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Sigma KEE - bottom
KB Term: 
A B C D E F G H I J K L M N O P Q R S T U V W X Y Z
bottom
(bottom ?BOTTOM ?OBJECT) holds if ?BOTTOM is the lowest or deepest maximal superficial part of ?OBJECT.
Relationships      
Parents superficial part (superficialPart ?OBJ1 ?OBJ2) means that ?OBJ1 is a part of ?OBJ2 that has no interior parts of its own (or, intuitively, that only overlaps those parts of ?OBJ2 that are externally connected with the mereological complement of ?OBJ2). This too is a transitive relation closed under MereologicalSumFn and MereologicalProductFn.
InstancesabstractProperties or qualities as distinguished from any particular embodiment of the properties/qualities in a physical medium. Instances of Abstract can be said to exist in the same sense as mathematical objects such as sets and relations, but they cannot exist at a particular place and time without some physical encoding or embodiment.
 binary predicateA Predicate relating two items - its valence is two.
 binary relationBinaryRelations are relations that are true only of pairs of things. BinaryRelations are represented as slots in frame systems.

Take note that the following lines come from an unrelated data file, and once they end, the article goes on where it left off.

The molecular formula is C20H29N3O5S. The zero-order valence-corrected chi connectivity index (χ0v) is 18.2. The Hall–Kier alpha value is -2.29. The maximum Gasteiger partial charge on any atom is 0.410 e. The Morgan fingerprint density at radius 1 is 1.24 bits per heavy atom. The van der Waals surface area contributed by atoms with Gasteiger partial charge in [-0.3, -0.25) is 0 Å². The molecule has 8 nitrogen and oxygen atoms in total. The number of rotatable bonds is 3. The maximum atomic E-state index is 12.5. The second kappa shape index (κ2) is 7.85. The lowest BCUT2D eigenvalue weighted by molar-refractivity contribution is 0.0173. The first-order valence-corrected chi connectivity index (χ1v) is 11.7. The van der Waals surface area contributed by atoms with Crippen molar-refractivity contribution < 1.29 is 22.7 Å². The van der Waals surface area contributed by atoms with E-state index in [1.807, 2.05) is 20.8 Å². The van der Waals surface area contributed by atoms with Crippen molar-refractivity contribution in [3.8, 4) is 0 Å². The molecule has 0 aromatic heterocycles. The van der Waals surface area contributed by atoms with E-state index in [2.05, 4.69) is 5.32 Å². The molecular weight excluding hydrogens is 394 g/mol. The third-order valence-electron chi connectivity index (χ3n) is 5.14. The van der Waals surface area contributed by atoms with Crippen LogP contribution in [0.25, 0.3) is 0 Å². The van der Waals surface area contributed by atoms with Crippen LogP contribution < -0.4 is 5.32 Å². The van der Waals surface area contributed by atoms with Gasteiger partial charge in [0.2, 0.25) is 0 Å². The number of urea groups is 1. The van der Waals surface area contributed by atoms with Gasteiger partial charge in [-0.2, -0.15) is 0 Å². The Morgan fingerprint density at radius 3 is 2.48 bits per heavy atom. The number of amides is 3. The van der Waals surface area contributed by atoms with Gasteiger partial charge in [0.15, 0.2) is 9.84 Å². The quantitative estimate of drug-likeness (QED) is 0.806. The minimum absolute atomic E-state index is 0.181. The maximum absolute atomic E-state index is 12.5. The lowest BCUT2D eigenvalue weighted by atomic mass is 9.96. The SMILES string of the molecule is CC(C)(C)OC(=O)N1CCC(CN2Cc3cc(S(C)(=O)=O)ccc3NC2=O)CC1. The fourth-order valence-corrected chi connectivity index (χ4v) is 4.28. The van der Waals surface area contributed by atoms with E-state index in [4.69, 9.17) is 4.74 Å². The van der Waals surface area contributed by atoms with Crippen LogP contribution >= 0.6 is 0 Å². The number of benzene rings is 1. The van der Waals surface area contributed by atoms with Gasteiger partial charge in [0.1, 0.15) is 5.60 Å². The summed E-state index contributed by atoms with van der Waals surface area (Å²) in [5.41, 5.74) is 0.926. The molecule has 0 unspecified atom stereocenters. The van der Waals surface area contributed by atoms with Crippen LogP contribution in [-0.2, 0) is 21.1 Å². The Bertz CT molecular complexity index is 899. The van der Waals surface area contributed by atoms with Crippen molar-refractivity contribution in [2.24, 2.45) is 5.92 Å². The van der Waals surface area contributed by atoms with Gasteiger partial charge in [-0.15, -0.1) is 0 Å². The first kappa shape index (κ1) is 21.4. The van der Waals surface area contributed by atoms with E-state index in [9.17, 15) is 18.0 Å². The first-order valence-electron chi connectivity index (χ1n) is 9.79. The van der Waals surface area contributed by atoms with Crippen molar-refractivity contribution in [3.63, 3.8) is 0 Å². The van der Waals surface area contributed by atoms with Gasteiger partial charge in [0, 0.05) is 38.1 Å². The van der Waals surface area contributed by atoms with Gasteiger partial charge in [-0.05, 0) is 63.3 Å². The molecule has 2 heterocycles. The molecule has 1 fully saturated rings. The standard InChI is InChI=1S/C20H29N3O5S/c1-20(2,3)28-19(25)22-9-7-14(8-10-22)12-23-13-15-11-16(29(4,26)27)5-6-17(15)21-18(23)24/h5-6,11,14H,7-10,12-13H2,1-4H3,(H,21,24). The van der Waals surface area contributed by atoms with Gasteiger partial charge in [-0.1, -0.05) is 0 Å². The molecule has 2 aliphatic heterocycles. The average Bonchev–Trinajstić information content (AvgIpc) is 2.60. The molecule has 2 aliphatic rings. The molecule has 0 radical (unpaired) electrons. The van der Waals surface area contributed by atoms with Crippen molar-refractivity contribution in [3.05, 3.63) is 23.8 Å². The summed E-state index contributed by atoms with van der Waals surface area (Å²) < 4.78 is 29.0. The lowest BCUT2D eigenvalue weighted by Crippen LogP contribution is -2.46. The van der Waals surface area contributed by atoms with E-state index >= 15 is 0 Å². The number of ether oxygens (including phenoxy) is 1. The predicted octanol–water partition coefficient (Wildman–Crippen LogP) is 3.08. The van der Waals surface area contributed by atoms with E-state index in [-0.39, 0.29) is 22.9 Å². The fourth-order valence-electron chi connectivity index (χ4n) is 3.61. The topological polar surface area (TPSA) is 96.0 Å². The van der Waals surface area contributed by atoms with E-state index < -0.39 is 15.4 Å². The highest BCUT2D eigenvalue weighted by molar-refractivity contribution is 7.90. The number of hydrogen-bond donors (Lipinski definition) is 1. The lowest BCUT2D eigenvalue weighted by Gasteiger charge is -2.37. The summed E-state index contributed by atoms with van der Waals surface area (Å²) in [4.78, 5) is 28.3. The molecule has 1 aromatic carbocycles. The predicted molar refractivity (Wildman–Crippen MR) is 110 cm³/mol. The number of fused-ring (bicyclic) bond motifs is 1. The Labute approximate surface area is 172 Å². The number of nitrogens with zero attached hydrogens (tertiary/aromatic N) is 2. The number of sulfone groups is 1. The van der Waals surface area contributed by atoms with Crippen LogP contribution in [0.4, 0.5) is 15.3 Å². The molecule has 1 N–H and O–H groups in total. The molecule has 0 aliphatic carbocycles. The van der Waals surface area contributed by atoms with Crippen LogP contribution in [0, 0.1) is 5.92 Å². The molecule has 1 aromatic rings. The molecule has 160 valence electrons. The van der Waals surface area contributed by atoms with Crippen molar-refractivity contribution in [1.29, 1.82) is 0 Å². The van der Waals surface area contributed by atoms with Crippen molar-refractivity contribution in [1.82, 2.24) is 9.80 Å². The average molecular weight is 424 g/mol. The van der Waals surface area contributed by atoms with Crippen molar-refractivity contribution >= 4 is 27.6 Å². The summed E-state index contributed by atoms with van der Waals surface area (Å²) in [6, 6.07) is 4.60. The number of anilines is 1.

entityThe universal class of individuals. This is the root node of the ontology.
 inheritable relationThe class of Relations whose properties can be inherited downward in the class hierarchy via the subrelation Predicate.
 irreflexive relationRelation ?REL is irreflexive iff (?REL ?INST ?INST) holds for no value of ?INST.
 partial valued relationA Relation is a PartialValuedRelation just in case it is not a TotalValuedRelation, i.e. just in case assigning values to every argument position except the last one does not necessarily mean that there is a value assignment for the last argument position. Note that, if a Relation is both a PartialValuedRelation and a SingleValuedRelation, then it is a partial function.
 predicateA Predicate is a sentence-forming Relation. Each tuple in the Relation is a finite, ordered sequence of objects. The fact that a particular tuple is an element of a Predicate is denoted by '(*predicate* arg_1 arg_2 .. arg_n)', where the arg_i are the objects so related. In the case of BinaryPredicates, the fact can be read as `arg_1 is *predicate* arg_2' or `a *predicate* of arg_1 is arg_2'.
 relationThe Class of relations. There are three kinds of Relation: Predicate, Function, and List. Predicates and Functions both denote sets of ordered n-tuples. The difference between these two Classes is that Predicates cover formula-forming operators, while Functions cover term-forming operators. A List, on the other hand, is a particular ordered n-tuple.
 transitive relationA BinaryRelation ?REL is transitive if (?REL ?INST1 ?INST2) and (?REL ?INST2 ?INST3) imply (?REL ?INST1 ?INST3), for all ?INST1, ?INST2, and ?INST3.
Belongs to Class entity


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